'SNL' recap: Bill Murray and Fred Armisen kick off a night of profanity

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Despite two top-notch cameos from SNL alumni, the real hero of the night was the person with a finger on the live audio mute button. Perhaps unsurprising given the week’s events, the president’s use of the word “shithole” led to two mutings during “Weekend Update.” The third happened in host Sam Rockwell’s first sketch, when he accidentally dropped an F bomb in a scene about obnoxious kids.

In the cold open, the anchors of Morning Joe (once again played by Kate McKinnon and Alex Moffat) interview Michael Wolff, author of the tell-all Fire and Fury. Fred Armisen is a dead ringer for Wolff, so it’s a no-brainer for him to play the role. Less intuitively — though no less brilliantly — Bill Murray played disgraced media svengali Steve Bannon. Murray’s impression of Bannon doesn’t go deeper than the giant Bannon wig and a bad complexion, but it doesn’t need to. He’s as relaxed and in command as anyone who’s ever set foot in Studio 8H; even when he appears to lose the cue cards and bobbles his lines for a moment, he plays it off like a dramatic pause and soldiers on.

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Leslie Jones also appears as Oprah, which may be her first recurring character; Jones isn’t a great impressionist, but Oprah is a good fit for her. She brings back Oprah for “Weekend Update” later in the show — bringing along Stedman — and it was absolute dynamite. More of this please.

Best sketch of the night: Tucci Gang

What better way to celebrate one of the greatest character actors alive than by celebrating another of the greats? “Tucci Gang” is a perfect parody and re-creation of Lil Pump’s “Gucci Gang” video, right down to the inexplicable and thoroughly unnecessary tiger. The video clocks in at under two minutes; if only more SNL sketches adhered to the old adage “Brevity is the soul of wit.”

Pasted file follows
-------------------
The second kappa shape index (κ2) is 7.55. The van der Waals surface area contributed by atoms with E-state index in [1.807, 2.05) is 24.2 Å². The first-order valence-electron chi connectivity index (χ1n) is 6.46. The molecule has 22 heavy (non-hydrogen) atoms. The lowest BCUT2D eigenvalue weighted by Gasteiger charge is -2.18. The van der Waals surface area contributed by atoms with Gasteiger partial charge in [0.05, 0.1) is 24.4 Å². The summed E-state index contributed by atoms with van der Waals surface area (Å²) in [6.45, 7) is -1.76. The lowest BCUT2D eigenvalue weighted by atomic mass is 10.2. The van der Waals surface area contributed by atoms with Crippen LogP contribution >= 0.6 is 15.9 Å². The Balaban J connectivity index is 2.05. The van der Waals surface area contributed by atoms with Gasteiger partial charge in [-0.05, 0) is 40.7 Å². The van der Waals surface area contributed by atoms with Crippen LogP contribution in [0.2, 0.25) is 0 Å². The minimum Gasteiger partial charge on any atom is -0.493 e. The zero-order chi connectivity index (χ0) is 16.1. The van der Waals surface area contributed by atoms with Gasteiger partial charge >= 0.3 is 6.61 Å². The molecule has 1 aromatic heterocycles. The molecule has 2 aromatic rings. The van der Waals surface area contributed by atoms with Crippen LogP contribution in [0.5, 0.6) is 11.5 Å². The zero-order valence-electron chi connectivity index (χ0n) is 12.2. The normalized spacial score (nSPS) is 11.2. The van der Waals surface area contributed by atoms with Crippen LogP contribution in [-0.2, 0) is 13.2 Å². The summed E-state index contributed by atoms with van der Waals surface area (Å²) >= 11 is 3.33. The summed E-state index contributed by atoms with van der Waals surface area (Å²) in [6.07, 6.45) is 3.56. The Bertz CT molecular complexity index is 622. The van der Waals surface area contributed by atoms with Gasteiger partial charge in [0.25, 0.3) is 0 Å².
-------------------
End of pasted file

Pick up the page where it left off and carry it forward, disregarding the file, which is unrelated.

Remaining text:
Best use of the host: Marcus Comes to Dinner

Rockwell is one of those inside actors — his characters are always full of things bubbling just beneath the surface, and it’s fascinating to watch it all happen without him even saying a word. Obviously, that’s not a particularly useful skill in the broad world of sketch comedy, but in this scene about a conservative father realizing his son’s new lover is a porn star, it works perfectly. Rockwell grows more and more agitated until the revelation of his extensive knowledge of gay porn propels him up and out the door as all those things bubbling just beneath the surface spew out. It’s a fantastic sketch, and the father’s exit (and subsequent re-entrance to grab his laptop) deserves to be on a “Best of” DVD somewhere.

MVP of the Night: Cecily Strong

Strong does great work in “Fashion Panel” and “My Drunk Boyfriend”, but she really knocks it out of the park in the latest parody of one of those “real people, not actors” commercials. Being labeled as “not an actor” in this faux Chantix ad stirs up Kelly’s insecurities, and she tries to turn the commercial into a showcase for her one-woman show. Sometimes sketches about Hollywood or the theater can feel self-indulgent — actors writing about acting sometimes is funny only to other actors — but Strong makes Kelly’s desperate bid for attention feel universal, even if you don’t have a Nana from the old country.

Animals will never not be funny: Genetics Lab

This is a dumb sketch. Somebody watched one of those YouTube videos with the dog’s head and human hands in a shirt and decided it needed to be on SNL. And you know what? There’s nothing wrong with that. Sometimes, a sketch is just going to be four and a half minutes of farts, and sometimes a sketch is just going to be an adorable golden retriever making actors break onstage because of how the dog’s eating a sandwich. Comedy isn’t always pretty, OK?!

Saturday Night Live airs Saturdays at 11:35 p.m. ET on NBC.

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